Repay Your Way to Financial Freedom
Author: Vidhu Bajaj Source: HashChing
As 2016 is well under way, most of you have probably set your financial goals for the year ahead. BUT, how many of you have stopped and analysed your home loan?
While your home loan might be the best fit for your circumstances, smart planning can help you gain financial freedom faster. By giving thought on how you service your loan, you could be paying off your loan quicker – which also means you will pay much less interest over the life of your loan!
Repay Your Way to Financial Freedom…
If you can make extra repayments on your home loan, you can shave years off the term of your – which means you will save on the amount of interest you pay. That is, the more principal you can pay off by putting extra funds into your loan, the more your repayment will go towards paying off the loan rather than being dedicated to servicing the interest.
Many banks will allow you to make additional repayments on your loan at no extra cost – and you don’t necessarily have to wait until you save enough for a lump sum payment. By simply changing your repayment frequency from monthly to fortnightly you will already be paying off your loan faster – as you will be making 13 full repayments in a year as opposed to 12!
A repayment calculator is a simple tool that helps make your home loan decisions easier. You can calculate your repayment amount by simply putting in the desired loan amount, term of the loan and the interest rate. What’s more – see how much time and money you can save if you choose to make additional repayments on your loan with an additional repayment calculator.
If You Need the Extra Money…
A valid concern of many mortgage holders is that if they make additional repayments on their loan, their savings are impacted and that they won’t have any reserve funds if something unexpected occurs.
The good news is, many lenders offer redraw facilities on additional repayments made, or they give you the option of an offset account linked to your loan – which allows you to withdraw any additional money (extra repayments) as required.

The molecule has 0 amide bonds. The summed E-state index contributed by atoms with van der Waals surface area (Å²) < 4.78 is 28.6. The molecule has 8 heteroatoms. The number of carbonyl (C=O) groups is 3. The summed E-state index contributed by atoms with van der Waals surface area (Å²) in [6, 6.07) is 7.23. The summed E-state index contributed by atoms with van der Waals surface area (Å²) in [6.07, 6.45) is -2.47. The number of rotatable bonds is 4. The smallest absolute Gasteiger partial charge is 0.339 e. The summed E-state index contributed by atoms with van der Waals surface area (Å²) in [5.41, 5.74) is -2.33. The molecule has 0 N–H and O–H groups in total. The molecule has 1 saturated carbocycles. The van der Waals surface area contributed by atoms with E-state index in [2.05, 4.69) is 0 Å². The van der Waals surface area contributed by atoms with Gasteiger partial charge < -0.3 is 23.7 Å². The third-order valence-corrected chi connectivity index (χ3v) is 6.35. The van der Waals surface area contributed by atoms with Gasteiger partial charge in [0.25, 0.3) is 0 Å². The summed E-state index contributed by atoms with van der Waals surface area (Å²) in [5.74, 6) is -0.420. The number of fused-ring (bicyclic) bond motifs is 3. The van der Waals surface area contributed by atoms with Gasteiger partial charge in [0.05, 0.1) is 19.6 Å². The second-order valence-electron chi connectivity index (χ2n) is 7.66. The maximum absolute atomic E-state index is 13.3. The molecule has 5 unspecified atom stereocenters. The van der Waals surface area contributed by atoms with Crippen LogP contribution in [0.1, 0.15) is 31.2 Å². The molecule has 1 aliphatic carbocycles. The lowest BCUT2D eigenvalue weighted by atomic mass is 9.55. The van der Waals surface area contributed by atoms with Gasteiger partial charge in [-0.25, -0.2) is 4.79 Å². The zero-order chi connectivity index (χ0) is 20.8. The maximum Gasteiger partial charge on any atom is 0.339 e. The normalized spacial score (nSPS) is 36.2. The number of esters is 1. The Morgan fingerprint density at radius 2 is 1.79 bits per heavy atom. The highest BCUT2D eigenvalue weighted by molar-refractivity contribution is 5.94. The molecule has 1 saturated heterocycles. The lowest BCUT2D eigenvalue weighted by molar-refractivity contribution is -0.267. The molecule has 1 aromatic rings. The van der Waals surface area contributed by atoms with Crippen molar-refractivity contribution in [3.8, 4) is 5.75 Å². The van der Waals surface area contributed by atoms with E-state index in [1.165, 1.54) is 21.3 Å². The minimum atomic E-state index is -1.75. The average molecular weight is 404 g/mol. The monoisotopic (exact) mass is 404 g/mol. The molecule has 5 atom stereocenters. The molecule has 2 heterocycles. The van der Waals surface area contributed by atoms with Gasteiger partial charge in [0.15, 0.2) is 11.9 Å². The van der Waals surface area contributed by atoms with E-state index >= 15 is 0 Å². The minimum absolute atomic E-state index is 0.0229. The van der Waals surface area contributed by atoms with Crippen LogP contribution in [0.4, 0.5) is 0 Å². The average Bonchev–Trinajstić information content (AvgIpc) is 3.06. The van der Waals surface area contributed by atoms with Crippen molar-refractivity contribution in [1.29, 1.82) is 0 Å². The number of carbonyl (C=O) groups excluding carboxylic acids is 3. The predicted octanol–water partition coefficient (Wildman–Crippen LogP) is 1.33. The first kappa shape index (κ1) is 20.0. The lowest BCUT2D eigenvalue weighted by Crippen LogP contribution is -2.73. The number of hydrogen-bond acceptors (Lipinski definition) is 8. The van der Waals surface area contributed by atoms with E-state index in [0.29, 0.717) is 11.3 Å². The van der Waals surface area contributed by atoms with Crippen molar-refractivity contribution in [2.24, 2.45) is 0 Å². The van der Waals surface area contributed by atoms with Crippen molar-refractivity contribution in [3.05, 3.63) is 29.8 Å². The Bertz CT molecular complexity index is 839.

Both a redraw facility and offset account help you pay off your loan faster, but they are two different features and it is important to understand how they are different…
A redraw facility allows a borrower to redraw the additional repayments made against the home loan. For example:
Jessica has a 25 year term home loan of $300,000, with an interest rate of 5.5%. Her monthly repayments are $800, but Jessica elects to pay an extra $100 a month off her loan – meaning her additional repayments total $1,200 over the year. These addition funds are used as an emergency fund – where Jessica can draw from if needed. If Jessica continues to make an extra payment of $100 each month, and does not use her redraw facility, she will save $29,917 and 2 years and 6 months off the life of her loan.
Remember, different banks provide different offers. Many lenders offer a redraw facility for free but some may charge up to $50 per redraw. There could also be a limit on the number of free redraws and the amount you can redraw in a year, so make sure you compare different lenders and loan products so you can choose the best option to meet your circumstances.
An offset account is a savings account linked to your home loan. Any amount you keep in this account is offset against your loan amount, reducing the interest paid on a daily basis. Thus, the more money in your offset account, the less interest you pay overall. For example:
John has a 25 year term home loan for $300,000 with an interest rate of 5.5%. He opened an offset account linked to his home loan. John received $10,000 from his parents as gift and deposited it in his offset account. If John doesn’t withdraw this amount, he will save $27,634 and 1 year 3 months on his loan.
The key to fully utilizing this feature is to keeping a good amount of money in your offset account. Consider moving all of your savings into your offset account, or ask for your salary to be directly paid into your offset account. This way, you can maintain a high balance for the maximum number of days.
Which Option is the Right Option?
Though the function of a redrawn facility and an offset account seems the same, the choice on which is right for you depends on your financial condition and goals.
An offset account is suitable if you have a stable income and can maintain a substantial balance in the account. On the other hand, if you think you have extra money now and would rather build up a fund for the future, a redraw facility could be more suitable for you.
Don’t forget to consider the purpose of your savings. Using the amount redrawn from an investment loan for non-investment (or personal) purposes means the interest on that amount is no longer tax deductible. You can use the money you withdraw from an investment loan offset account for non-investment purposes without losing the tax benefit; but we recommend you consult an expert before doing this.
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Published: 23 February, 2016.